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Timothy Adamson
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Some people are discussing the merits of including luck in games in general, or how much to include. While that's an interesting discussion, I'm trying to focus specifically on replayability issues here.

JonJacob wrote:
If in one game I am unlucky in some rolls and my opponent is lucky on others then when we replay that might not happen in the same way and a different outcome is sure to play out. However there is no guarantee that the events will play out the same either. What is to stop your opponent from choosing different maneuvers or even you from doing the same?


But here luck isn't making the game replayable, but the fact that there are different viable options for the players to make.

Quote:
EVERY SINGLE RESULT in the game will effect what my next choice is and if those results are somewhat random (and they are.. somewhat) then that will change how I play each turn after that result AND it will also change how my opponent responds. You’re thinking of it all wrong. Your OP makes it sound like all other aspects would be identical and only the rolls would change. That’s simply not the case.

Which means to me that when you say this:

Quote:
because ultimately you're faced with the same decisions if you choose to do the same thing. Being given the same choices is boring.


It's not true because you are not being given the same decisions at all. The decisions are different becuase the sate of the game is different and that effects your decisions.


I think you're getting closer here. The luck helps force you into different decisions.

fizzmore wrote:

Where randomization adds re-playability is in the way it alters successive game states. You are right in that for a given game state, randomization in the outcome doesn't have any effect on how I make that particular decision, but it does alter the decisions I make subsequent to that.


But as others mentioned, just having more game states doesn't help. Those states have to be meaningfully different, providing new and interesting choices.

So after thinking about it based on people's comments here what I've come up with is this: for games with simple decisions (not many options), luck can increase replayability if your decisions are significantly affected by the game state. This is because the randomness creates more possible game states than otherwise possible with such a small decision space. X Wing does seem to be such a game, but that's a far cry from luck in general increasing replayability.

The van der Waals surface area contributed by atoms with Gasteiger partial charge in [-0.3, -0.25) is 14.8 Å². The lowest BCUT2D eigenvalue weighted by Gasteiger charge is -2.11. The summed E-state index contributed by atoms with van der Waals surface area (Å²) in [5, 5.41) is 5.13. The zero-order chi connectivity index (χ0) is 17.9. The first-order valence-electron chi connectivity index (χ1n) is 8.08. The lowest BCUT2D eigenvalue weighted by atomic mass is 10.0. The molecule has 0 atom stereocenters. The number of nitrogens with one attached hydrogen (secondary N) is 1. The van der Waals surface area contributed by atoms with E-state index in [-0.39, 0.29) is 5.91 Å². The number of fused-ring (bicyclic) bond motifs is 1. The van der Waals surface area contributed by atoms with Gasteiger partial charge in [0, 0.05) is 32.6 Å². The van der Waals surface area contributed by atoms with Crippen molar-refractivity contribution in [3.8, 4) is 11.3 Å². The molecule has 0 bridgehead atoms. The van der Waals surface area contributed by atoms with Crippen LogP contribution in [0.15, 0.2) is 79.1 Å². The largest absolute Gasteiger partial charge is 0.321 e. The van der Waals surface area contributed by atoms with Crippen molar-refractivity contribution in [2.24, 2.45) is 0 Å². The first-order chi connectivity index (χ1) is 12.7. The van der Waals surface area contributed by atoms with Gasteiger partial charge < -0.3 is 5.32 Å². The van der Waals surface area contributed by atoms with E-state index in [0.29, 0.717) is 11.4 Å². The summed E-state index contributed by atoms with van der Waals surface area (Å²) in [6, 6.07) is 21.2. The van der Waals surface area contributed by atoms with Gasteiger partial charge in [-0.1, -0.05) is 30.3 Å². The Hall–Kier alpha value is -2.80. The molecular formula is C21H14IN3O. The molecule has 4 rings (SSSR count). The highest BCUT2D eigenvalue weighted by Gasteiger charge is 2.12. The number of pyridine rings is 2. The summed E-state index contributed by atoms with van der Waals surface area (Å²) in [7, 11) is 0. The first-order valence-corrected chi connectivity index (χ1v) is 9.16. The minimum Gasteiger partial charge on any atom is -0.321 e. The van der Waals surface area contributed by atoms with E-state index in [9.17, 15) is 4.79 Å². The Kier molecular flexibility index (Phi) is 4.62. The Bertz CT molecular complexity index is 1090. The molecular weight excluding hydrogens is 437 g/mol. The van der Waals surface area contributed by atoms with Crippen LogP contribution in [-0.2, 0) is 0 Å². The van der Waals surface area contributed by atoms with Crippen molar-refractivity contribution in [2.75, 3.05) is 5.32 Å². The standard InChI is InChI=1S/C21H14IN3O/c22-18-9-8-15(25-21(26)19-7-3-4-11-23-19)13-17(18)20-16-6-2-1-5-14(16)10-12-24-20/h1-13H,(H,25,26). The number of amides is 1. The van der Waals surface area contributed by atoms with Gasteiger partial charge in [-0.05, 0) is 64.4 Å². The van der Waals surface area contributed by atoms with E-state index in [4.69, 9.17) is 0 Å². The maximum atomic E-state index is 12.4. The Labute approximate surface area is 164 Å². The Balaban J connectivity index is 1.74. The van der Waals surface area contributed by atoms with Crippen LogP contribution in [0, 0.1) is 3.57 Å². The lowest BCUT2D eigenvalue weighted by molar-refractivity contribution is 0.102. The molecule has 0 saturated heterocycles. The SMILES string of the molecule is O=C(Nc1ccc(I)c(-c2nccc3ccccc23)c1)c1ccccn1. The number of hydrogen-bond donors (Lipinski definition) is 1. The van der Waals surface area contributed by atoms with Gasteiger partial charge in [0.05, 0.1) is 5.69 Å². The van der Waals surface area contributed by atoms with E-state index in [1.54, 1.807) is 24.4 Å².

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fizzmore wrote:
timonkey wrote:
In this thread, someone claims that luck makes X Wing replayable. I disagree, so I'm starting this thread to get some more brains on the idea.

To clarify, I'm not talking random events or anything like that.

But does the fact that sometimes your actions in a board game don't turn out the way you plan make the game replayable?

I think it doesn't, because ultimately you're faced with the same decisions if you choose to do the same thing. Being given the same choices is boring.


Where randomization adds re-playability is in the way it alters successive game states.


Thus, the game has more replayability because its initial state is different. I view this as not that different as randomizing initial hands in 7 Wonders -- it prevents you from doing the same thing each time since the initial setup is different.

This is especially interesting in a game like Eminent Domain which has some initial luck, but not a whole lot.
 
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Bryce K. Nielsen
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SPBTooL wrote:
Luck? No.
Randomness? Yes.

Difference?

-shnar
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David B
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Siouxfire wrote:
No luck at all in chess and I find it replayable.



If you say there is no luck at all in chess, you have not played much chess. Luck has contributed to a win for me many times. I have had many instances where my pieces were in the right place at the right time....and I assure you I did not plan it to be that way. I could tell you I planned it completely, but I'd be lying.
 
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Timothy Adamson
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Yea, maybe not correctly, but I think we've all meant randomness when talking about luck in this thread, not the result of the chaos of lots of choices, which can also result in luck.